Parliamentary exchanges a 'travel package' for politicians, senator says
Senator Kelvin Ogilvie says these trips cost taxpayers hundreds of thousands of dollars per year
A Nova Scotia senator is calling most parliamentary exchanges a waste of taxpayers money after another federal politician, P.E.I. Senator Libbe Hubley, recently spoke about her trip to the Turks and Caicos.
The trip was a special exchange through the Commonwealth Parliamentary Association.
But Conservative Senator Kelvin Ogilvie, who was not on the trip, questions whether much comes from such exchanges. He spoke about his views with CBC Radio Mainstreet host Preston Mulligan.
Ogilvie: "I'm aware that trips have taken place among many members of Parliament to many countries around the world. They usually provide some sort of report in their respective chambers when they return. And they host groups from those countries in return.
"And I'm not personally aware of any time that the trips resulted in information that informed an important issue before Parliament in a timely fashion."
Mulligan: "What do you think the value is for taxpayers?"
Ogilvie: "Well, I think it serves to provide a good travel and holiday package perhaps, or travel package is perhaps a better term, for parliamentarians. If having parliamentarians with limited experience see more of the world is a good thing then … maybe that's a good thing.
"I, however, question the overall value of the total expenditures. I'm not suggesting that in some cases some knowledge experience hasn't occurred that has benefited debate or something in some way … I suspect some has occurred, but I think in a great majority of cases perhaps the money could be better spent."
Mulligan: "What's expected of the parliamentarians, the senators, when they're on these excursions?"
Ogilvie: "I think they're relatively free spirits in that regard. I would say that they're expected to hold meetings … with their counterparts in whichever country they occur. They usually, I think, justify their trip by looking into one issue or another that might be of some common interest to the two parliaments, or two countries, in some way.
"But I have to say that when I speak to my fellow parliamentarians when they return from the trips, mostly what I hear about are the great restaurants they visited and some of the lovely scenery."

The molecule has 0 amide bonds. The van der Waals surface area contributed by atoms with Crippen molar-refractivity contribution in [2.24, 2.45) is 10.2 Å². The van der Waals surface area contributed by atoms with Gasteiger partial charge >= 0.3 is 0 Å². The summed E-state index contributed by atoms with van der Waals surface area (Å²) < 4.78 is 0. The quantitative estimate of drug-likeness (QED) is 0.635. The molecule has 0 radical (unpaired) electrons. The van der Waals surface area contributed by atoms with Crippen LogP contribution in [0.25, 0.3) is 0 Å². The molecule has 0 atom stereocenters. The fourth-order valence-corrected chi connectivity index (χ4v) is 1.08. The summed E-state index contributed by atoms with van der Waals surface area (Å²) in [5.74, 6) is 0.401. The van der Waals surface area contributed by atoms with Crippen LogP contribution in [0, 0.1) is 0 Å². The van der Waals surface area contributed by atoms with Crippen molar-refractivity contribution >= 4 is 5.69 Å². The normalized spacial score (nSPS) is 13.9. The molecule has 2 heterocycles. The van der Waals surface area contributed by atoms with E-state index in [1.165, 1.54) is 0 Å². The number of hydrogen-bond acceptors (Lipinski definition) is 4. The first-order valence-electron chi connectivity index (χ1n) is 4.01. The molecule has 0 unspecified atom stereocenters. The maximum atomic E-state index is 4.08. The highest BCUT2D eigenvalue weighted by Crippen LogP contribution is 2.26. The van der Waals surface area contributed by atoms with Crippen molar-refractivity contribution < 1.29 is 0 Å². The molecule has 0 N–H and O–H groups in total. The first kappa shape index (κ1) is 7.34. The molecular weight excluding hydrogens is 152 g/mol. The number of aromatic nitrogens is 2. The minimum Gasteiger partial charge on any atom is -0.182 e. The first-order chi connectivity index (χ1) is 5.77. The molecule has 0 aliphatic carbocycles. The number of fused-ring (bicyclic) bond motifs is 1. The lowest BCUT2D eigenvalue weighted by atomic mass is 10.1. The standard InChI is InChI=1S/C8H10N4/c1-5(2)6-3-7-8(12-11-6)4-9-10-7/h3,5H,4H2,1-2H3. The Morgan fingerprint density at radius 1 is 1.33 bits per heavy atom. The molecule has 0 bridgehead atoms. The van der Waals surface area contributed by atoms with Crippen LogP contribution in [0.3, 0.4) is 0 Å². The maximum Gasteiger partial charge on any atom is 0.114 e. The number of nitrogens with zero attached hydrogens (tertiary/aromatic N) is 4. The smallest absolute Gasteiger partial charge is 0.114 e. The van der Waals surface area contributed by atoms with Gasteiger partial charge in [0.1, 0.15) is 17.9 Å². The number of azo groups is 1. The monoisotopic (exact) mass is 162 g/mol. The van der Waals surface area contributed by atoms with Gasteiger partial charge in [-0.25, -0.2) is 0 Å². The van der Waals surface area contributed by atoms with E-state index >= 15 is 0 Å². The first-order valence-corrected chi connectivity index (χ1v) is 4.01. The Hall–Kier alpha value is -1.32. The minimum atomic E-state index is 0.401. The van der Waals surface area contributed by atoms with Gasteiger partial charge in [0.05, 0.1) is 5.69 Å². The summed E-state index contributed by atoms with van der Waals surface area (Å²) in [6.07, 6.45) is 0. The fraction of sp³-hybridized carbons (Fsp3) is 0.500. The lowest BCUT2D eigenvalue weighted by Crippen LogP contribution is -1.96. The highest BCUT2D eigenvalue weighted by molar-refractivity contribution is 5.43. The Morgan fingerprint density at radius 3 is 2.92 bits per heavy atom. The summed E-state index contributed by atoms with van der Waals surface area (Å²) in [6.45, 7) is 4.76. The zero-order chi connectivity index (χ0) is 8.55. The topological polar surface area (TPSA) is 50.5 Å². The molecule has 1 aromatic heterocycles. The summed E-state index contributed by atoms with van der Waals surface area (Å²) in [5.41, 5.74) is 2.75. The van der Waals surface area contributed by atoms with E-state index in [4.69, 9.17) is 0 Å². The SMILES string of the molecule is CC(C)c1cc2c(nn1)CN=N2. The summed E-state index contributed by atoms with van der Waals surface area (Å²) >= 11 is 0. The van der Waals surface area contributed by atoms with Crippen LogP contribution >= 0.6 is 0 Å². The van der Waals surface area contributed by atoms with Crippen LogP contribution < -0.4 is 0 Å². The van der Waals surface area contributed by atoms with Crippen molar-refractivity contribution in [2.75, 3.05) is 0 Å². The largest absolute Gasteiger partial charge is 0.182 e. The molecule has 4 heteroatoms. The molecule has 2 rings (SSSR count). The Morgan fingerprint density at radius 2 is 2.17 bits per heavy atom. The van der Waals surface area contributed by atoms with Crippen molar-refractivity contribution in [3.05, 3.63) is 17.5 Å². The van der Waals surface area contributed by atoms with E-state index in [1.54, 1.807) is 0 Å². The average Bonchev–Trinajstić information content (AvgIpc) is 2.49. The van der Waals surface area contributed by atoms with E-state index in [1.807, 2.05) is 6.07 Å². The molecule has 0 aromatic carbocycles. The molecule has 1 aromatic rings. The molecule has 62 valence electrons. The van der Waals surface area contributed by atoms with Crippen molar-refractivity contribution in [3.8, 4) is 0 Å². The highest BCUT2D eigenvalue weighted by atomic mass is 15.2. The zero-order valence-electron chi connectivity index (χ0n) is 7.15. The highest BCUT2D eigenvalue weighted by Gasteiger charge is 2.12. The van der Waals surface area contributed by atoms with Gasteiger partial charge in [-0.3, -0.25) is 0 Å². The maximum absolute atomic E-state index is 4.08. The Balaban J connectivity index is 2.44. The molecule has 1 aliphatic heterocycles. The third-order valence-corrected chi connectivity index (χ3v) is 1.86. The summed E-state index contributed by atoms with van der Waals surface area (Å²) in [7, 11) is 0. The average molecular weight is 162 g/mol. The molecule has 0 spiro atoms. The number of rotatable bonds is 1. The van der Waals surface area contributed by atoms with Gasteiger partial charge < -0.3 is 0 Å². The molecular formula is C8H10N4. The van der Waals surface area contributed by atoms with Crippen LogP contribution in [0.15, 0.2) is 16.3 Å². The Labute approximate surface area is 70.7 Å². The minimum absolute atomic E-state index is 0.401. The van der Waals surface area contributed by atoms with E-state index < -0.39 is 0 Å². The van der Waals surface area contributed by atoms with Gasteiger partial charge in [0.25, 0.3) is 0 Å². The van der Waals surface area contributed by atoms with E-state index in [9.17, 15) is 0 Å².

Mulligan: "How much do you suppose this costs taxpayers annually?"
Ogilvie: "Well it would have to be in the hundreds of thousands of dollars because you can't take even a small group of people to any part of the world without it involving, you know, tens of thousands of dollars … in an individual trip.
"Of course the more people that go, the larger the expense. Airfare and hotels would be the biggest expenditures. The host country usually, I think, provides a lot of the entertainment costs from their end, but of course that is reciprocated when those delegations come back and visit Canada."
'Meetings and dialogue'
P.E.I. Senator Libbe Hubley, who was appointed to the senate as a Liberal in 2001, declined an interview with Mainstreet. An email statement from her staff said:
"The Canadian Parliamentary Association provides the primary means of regular consultation between the members of the 172 parliaments and legislatures in the countries, states, provinces and territories in 51 of the Commonwealth's 54 countries. It pursues this objective by means of meetings and dialogue facilitated during visits like the one to Turks and Caicos."
The statement said the trip was initiated by Conservative MP Joe Preston, and MP Todd Doherty represented the Conservatives on the exchange.